This one’s complicated. Depression and anxiety inhibit sexual desire. But often, so do the essential antidepressants and birth control pills we take to mitigate both. However, depending on multiple personal factors, from physiology to psychology, you may find that a lower dose or a certain type of birth control impacts your sexual desire differently. You may have a better response to an IUD than to an oral contraceptive, for example. Definitely talk to your doctor. And (here’s an idea) bring your spouse in on the conversation.
3. Banish tech from your bedroom
For many long-term couples, Netflix and Chill evolves into Netflix and Pass Out. We’ve done deep dives into how phubbing can be toxic for romantic relationships. And research shows that sleep deprivation (whether it’s caused by parenthood, work worry or tech use) reduces sexual desire. More sleep = more and better sex. And it turns out all that late-night Instagram scrolling may be eating away at your self-esteem and your sex life as well as your sleep. “A large and growing body of research reports that for both men and women, social-media use is correlated with body dissatisfaction,” writes Julian in her Atlantic story. Feeling hot is key to arousal. Is watching a 26-year-old travel Influencer jog down the beach in Phuket going to help? “A review of 57 studies examining the relationship between women’s body image and sexual behavior suggests that positive body image is linked to having better sex. Conversely, not feeling comfortable in your own skin complicates sex.” Anything healthy and positive you can do for your body—and the less time you spend comparing it to anyone online in a bikini—will probably improve your sex life.
4. Stop counting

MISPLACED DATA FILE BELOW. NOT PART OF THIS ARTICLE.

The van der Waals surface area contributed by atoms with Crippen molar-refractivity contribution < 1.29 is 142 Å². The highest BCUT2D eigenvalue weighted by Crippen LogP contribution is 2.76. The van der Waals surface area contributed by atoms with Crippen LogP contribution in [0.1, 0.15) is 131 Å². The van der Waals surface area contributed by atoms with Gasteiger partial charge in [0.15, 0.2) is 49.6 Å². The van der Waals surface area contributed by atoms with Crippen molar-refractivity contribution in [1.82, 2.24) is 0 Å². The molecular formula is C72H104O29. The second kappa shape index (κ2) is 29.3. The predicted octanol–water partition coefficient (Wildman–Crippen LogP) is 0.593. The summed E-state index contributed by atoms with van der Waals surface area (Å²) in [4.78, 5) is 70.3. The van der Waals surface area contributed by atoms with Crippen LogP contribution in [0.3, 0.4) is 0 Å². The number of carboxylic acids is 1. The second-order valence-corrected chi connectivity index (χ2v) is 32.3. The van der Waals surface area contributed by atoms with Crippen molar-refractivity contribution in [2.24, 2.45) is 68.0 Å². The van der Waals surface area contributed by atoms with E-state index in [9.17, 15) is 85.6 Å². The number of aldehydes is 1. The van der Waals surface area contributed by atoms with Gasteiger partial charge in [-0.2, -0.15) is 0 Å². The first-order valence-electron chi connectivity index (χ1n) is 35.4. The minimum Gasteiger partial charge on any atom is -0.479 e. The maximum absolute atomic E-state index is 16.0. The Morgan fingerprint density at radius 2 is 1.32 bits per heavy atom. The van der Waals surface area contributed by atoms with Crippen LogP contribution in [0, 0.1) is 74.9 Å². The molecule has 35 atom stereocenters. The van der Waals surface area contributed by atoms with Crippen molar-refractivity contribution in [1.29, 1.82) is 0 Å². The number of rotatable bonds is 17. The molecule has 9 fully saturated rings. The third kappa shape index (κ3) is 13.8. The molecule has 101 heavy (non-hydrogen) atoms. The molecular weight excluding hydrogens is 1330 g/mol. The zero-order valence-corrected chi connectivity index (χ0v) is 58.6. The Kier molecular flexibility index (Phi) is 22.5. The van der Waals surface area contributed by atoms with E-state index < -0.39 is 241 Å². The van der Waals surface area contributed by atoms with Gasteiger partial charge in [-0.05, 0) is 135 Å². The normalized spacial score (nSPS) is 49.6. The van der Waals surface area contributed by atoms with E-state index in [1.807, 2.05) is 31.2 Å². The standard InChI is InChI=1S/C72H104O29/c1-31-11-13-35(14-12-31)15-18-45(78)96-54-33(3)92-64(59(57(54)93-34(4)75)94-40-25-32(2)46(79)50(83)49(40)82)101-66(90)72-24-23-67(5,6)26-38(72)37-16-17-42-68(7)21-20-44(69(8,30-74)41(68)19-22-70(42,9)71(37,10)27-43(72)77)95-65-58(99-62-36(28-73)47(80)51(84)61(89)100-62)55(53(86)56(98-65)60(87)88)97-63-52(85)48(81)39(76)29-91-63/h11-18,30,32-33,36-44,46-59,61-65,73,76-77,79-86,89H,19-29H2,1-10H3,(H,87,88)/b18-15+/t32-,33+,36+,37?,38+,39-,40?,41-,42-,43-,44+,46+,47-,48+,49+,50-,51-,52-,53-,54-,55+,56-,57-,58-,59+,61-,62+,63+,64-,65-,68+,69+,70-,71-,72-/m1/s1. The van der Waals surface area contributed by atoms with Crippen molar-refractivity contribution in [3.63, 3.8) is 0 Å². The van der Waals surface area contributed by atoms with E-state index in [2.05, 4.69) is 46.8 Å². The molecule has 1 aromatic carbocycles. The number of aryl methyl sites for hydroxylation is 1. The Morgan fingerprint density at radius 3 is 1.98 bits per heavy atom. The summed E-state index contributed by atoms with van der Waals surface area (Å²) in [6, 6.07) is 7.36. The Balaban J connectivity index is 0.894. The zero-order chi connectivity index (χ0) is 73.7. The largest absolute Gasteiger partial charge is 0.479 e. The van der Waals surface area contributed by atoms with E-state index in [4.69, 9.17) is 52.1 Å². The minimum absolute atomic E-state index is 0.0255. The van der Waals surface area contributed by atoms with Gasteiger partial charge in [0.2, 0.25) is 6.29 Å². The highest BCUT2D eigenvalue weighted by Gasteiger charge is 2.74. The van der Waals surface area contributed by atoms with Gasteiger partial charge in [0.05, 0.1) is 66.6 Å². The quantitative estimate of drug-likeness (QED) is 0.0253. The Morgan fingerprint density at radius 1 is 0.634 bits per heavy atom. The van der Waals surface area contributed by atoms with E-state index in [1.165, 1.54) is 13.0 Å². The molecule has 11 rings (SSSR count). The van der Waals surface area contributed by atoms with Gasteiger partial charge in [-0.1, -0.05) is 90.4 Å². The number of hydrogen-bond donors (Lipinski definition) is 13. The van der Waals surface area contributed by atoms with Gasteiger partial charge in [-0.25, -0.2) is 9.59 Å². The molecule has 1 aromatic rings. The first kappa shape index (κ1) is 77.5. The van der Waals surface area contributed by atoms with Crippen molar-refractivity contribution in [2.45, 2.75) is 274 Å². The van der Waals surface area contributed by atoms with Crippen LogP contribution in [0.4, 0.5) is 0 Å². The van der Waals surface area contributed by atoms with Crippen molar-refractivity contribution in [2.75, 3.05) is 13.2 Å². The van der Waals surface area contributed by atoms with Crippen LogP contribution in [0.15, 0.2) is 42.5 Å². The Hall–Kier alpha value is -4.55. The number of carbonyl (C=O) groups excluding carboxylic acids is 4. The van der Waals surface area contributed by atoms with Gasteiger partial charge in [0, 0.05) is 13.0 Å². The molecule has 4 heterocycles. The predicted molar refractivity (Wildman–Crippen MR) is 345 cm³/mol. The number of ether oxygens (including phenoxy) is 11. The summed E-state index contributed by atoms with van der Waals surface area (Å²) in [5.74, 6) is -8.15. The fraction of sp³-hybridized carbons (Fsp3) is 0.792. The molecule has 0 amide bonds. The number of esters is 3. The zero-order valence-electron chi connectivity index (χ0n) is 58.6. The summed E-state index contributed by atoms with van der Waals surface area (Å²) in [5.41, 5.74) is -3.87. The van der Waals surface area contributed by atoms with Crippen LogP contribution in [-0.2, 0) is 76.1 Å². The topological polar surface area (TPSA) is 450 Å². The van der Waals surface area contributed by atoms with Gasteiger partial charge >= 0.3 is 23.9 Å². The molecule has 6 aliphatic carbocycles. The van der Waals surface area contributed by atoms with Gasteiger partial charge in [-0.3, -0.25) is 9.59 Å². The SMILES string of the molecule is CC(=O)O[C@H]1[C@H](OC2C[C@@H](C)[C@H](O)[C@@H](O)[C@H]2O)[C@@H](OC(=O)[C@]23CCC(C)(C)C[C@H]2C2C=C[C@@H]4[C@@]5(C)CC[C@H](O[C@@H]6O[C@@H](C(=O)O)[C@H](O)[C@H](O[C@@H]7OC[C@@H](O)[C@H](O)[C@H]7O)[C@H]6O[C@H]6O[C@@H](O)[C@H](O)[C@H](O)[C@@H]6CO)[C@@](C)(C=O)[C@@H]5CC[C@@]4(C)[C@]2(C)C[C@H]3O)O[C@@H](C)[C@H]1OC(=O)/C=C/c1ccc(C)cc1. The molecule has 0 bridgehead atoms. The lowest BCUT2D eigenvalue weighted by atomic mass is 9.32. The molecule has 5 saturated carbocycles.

When it comes to sex, it’s quality over quantity. How often you do it matters less than how happy you are with your sex life, according to relationship therapist, author and sex researcher Dr. Sarah Hunter Murray. The average married couple has sex once a week or less, and those who do are just as happy—and perhaps happier—than those having it two to three times a week, per research in the journal Social Psychological and Personality Science. “The frequency with which we have sex receives a lot of attention because it's the easiest way to measure and compare our sex lives to our peers,” writes Hunter Murray. “But having lots of bad sex isn’t going to make anyone happy nor is it going to leave you feeling satisfied.” She advises looking at the reasons why you’re not having sex and doing what you can to work on those together. Is it because you approach money differently? He’s critical of your parenting style? Your careers are in different stages? You resent the division of household labor or carry more than your share of the mental load? What can you do to communicate about or change your circumstances? “If we are fighting or falling out of love with our partner, not having sex could be a symptom of a much larger problem,” writes Hunter Murray. “However, if we are simply busy, sick, navigating parenthood, or identify as asexual (and the list goes on) then it may be more circumstantial and nothing to panic over.” The bottom line? Less frequent good sex is better than bi-weekly sex that leaves you cold or not feeling any closer.